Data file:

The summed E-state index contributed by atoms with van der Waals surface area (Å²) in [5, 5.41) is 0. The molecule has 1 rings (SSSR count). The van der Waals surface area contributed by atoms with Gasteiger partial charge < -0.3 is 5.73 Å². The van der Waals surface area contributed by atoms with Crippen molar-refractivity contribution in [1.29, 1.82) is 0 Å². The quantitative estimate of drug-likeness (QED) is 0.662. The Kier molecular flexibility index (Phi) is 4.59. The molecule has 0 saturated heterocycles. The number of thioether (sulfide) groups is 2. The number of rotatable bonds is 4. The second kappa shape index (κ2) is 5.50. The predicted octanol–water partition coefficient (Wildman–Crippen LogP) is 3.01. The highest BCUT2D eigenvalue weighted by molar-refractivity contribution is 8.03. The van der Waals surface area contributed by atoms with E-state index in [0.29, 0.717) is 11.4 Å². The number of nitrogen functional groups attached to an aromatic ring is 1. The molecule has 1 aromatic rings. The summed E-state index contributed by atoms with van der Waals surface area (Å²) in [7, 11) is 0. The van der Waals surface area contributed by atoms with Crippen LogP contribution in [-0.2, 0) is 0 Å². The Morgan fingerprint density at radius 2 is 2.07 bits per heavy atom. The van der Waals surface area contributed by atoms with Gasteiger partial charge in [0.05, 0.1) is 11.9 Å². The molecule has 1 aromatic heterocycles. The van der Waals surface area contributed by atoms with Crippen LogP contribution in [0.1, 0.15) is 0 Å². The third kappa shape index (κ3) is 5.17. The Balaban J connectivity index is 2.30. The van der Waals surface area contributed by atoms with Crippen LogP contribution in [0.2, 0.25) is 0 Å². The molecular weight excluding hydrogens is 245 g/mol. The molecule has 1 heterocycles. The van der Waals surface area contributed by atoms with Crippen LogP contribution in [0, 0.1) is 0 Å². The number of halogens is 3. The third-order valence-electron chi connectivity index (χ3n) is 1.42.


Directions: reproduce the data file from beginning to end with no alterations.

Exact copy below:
The summed E-state index contributed by atoms with van der Waals surface area (Å²) in [5, 5.41) is 0. The molecule has 1 rings (SSSR count). The van der Waals surface area contributed by atoms with Gasteiger partial charge < -0.3 is 5.73 Å². The van der Waals surface area contributed by atoms with Crippen molar-refractivity contribution in [1.29, 1.82) is 0 Å². The quantitative estimate of drug-likeness (QED) is 0.662. The Kier molecular flexibility index (Phi) is 4.59. The molecule has 0 saturated heterocycles. The number of thioether (sulfide) groups is 2. The number of rotatable bonds is 4. The second kappa shape index (κ2) is 5.50. The predicted octanol–water partition coefficient (Wildman–Crippen LogP) is 3.01. The highest BCUT2D eigenvalue weighted by molar-refractivity contribution is 8.03. The van der Waals surface area contributed by atoms with E-state index in [0.29, 0.717) is 11.4 Å². The number of nitrogen functional groups attached to an aromatic ring is 1. The molecule has 1 aromatic rings. The summed E-state index contributed by atoms with van der Waals surface area (Å²) in [7, 11) is 0. The van der Waals surface area contributed by atoms with Crippen LogP contribution in [-0.2, 0) is 0 Å². The Morgan fingerprint density at radius 2 is 2.07 bits per heavy atom. The van der Waals surface area contributed by atoms with Gasteiger partial charge in [0.05, 0.1) is 11.9 Å². The molecule has 1 aromatic heterocycles. The van der Waals surface area contributed by atoms with Crippen LogP contribution in [0.1, 0.15) is 0 Å². The third kappa shape index (κ3) is 5.17. The Balaban J connectivity index is 2.30. The van der Waals surface area contributed by atoms with Crippen LogP contribution in [0.2, 0.25) is 0 Å². The molecular weight excluding hydrogens is 245 g/mol. The molecule has 1 heterocycles. The van der Waals surface area contributed by atoms with Crippen LogP contribution in [0, 0.1) is 0 Å². The number of halogens is 3. The third-order valence-electron chi connectivity index (χ3n) is 1.42.